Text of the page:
While this moment calls for creativity and collaboration with the scholarly community to find new models, Wiley is intent on making broad changes to the way that the Journal of Field Robotics is operated, guided mostly by an economic calculation to increase revenue and decrease costs. To do this, they have unilaterally decided to change the terms of the contract that has been constant since the JFR was started in 2005. Wiley has confronted a similar case (European Law Journal) with similar effect— the entire editorial board has resigned in January of 2020….”

Open Access for the future – Zeng – 2020 – Engineering in Life Sciences – Wiley Online Library

“We are very happy to announce that Engineering in Life Sciences will be a full Gold Open Access journal starting January 1st, 2020.

All papers are now freely accessible for everybody to read, directly upon publication.
Authors may share their articles with anyone, on any platform or via any communication channel.
Copyright will remain with the authors under a Creative Commons Attribution (CC?BY) License which permits use, distribution, and reproduction in any medium (provided the original work is properly cited).
With Open Access, visibility is significantly increased and research reaches a larger audience; this usually also leads to increased downloads and citations….”

JTEHM: The EMB Journey to Open Access – IEEE Journals & Magazine

Abstract:  The ultimate goal of engineering in medicine and biology (EMB) researchers is to improve medical care for patients and communities all over the world by providing a collaborative environment for engineer-scientists and clinicians. In order for this collaboration to occur, however, there must be a widely indexed platform that promotes communication among researchers across a spectrum of nations, both economically developed and underdeveloped, and between engineer-scientists and clinicians who are less likely to have access to IEEE Xplore. In response to this need, the EMB Society (EMBS) created the Journal of Translational Engineering in Health and Medicine (JTEHM), its first Gold Open Access (OA) journal. At its inception in 2012, JTEHM outlined a bold, comprehensive objective: Our unique mission—to bring together scientific researchers, practicing clinicians, and engineers to develop actionable, practical solutions for patients, families, and caregivers—requires open communication and free access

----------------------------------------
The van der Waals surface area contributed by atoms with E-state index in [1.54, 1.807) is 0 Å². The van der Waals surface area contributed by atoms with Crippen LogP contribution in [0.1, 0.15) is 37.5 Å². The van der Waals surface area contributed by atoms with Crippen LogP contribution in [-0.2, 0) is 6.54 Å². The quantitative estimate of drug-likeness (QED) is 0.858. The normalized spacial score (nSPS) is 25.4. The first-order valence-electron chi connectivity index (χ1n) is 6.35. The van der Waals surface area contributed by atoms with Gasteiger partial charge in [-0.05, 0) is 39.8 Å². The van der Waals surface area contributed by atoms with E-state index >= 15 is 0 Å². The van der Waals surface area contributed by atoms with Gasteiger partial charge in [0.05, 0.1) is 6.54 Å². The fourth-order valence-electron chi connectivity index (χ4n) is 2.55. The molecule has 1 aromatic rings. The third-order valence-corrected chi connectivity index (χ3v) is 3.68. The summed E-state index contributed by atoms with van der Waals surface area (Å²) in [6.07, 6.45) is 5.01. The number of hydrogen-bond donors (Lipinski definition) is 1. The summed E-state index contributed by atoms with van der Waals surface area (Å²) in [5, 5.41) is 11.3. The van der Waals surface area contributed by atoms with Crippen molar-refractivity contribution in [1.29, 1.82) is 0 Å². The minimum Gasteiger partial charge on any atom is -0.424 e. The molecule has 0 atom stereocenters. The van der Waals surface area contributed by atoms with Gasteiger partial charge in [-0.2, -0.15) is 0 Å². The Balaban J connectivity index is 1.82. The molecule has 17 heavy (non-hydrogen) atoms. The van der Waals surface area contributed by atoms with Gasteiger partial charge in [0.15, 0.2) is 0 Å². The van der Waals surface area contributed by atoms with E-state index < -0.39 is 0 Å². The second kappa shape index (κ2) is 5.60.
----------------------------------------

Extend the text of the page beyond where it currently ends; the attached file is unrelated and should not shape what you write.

The Institution of Engineering and Technology and Wiley Announce Open Access Publishing Partnership

“ohn Wiley & Sons Inc. (NYSE: JW-A) (NYSE: JW-B), a global leader in research and education, and the Institution of Engineering and Technology (IET) today announced their open access (OA) publishing partnership, transitioning the IET journal program to gold open access from January 2021.

Under the terms of the publishing agreement, the IET will transition its entire hybrid subscription journals portfolio to a gold OA model, joining its existing gold open access journals, to create a leading collection of engineering and technology open access journals. This development will be enabled through a new publishing partnership with Wiley, who have a strong track record in society partnerships, and are leading the way in the transition to open access. The IET is working with its existing stakeholders to make this transition….”

The Institution of Engineering and Technology and Wiley Announce Open Access Publishing Partnership

“ohn Wiley & Sons Inc. (NYSE: JW-A) (NYSE: JW-B), a global leader in research and education, and the Institution of Engineering and Technology (IET) today announced their open access (OA) publishing partnership, transitioning the IET journal program to gold open access from January 2021.